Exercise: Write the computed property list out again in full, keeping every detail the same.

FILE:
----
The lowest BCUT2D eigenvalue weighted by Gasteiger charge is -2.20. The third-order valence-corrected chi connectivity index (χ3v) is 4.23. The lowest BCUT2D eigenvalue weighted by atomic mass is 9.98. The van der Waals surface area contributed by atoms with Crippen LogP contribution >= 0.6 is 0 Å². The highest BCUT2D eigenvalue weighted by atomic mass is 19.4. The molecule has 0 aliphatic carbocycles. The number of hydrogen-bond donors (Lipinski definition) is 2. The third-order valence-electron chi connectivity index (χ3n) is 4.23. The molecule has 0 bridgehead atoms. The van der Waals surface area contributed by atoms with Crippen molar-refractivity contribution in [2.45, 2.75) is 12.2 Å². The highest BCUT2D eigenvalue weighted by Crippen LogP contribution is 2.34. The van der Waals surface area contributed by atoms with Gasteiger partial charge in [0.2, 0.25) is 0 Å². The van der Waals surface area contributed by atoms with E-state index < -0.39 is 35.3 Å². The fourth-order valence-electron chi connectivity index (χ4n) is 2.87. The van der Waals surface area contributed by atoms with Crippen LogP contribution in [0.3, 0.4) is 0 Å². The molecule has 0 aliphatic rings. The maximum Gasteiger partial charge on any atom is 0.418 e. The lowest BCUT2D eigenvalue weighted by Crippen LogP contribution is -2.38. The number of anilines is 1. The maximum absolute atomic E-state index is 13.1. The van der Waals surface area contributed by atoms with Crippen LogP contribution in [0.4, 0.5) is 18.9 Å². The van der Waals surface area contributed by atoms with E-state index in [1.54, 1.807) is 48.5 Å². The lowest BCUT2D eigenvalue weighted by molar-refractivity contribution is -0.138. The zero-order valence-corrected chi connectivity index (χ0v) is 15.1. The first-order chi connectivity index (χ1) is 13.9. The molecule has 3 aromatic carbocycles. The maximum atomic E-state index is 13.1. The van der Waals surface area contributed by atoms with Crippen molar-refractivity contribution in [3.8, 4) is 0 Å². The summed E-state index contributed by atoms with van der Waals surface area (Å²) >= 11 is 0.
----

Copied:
The lowest BCUT2D eigenvalue weighted by Gasteiger charge is -2.20. The third-order valence-corrected chi connectivity index (χ3v) is 4.23. The lowest BCUT2D eigenvalue weighted by atomic mass is 9.98. The van der Waals surface area contributed by atoms with Crippen LogP contribution >= 0.6 is 0 Å². The highest BCUT2D eigenvalue weighted by atomic mass is 19.4. The molecule has 0 aliphatic carbocycles. The number of hydrogen-bond donors (Lipinski definition) is 2. The third-order valence-electron chi connectivity index (χ3n) is 4.23. The molecule has 0 bridgehead atoms. The van der Waals surface area contributed by atoms with Crippen molar-refractivity contribution in [2.45, 2.75) is 12.2 Å². The highest BCUT2D eigenvalue weighted by Crippen LogP contribution is 2.34. The van der Waals surface area contributed by atoms with Gasteiger partial charge in [0.2, 0.25) is 0 Å². The van der Waals surface area contributed by atoms with E-state index < -0.39 is 35.3 Å². The fourth-order valence-electron chi connectivity index (χ4n) is 2.87. The van der Waals surface area contributed by atoms with Crippen LogP contribution in [0.3, 0.4) is 0 Å². The molecule has 0 aliphatic rings. The maximum Gasteiger partial charge on any atom is 0.418 e. The lowest BCUT2D eigenvalue weighted by Crippen LogP contribution is -2.38. The number of anilines is 1. The maximum absolute atomic E-state index is 13.1. The van der Waals surface area contributed by atoms with Crippen LogP contribution in [0.4, 0.5) is 18.9 Å². The van der Waals surface area contributed by atoms with E-state index in [1.54, 1.807) is 48.5 Å². The lowest BCUT2D eigenvalue weighted by molar-refractivity contribution is -0.138. The zero-order valence-corrected chi connectivity index (χ0v) is 15.1. The first-order chi connectivity index (χ1) is 13.9. The molecule has 3 aromatic carbocycles. The maximum atomic E-state index is 13.1. The van der Waals surface area contributed by atoms with Crippen molar-refractivity contribution in [3.8, 4) is 0 Å². The summed E-state index contributed by atoms with van der Waals surface area (Å²) >= 11 is 0.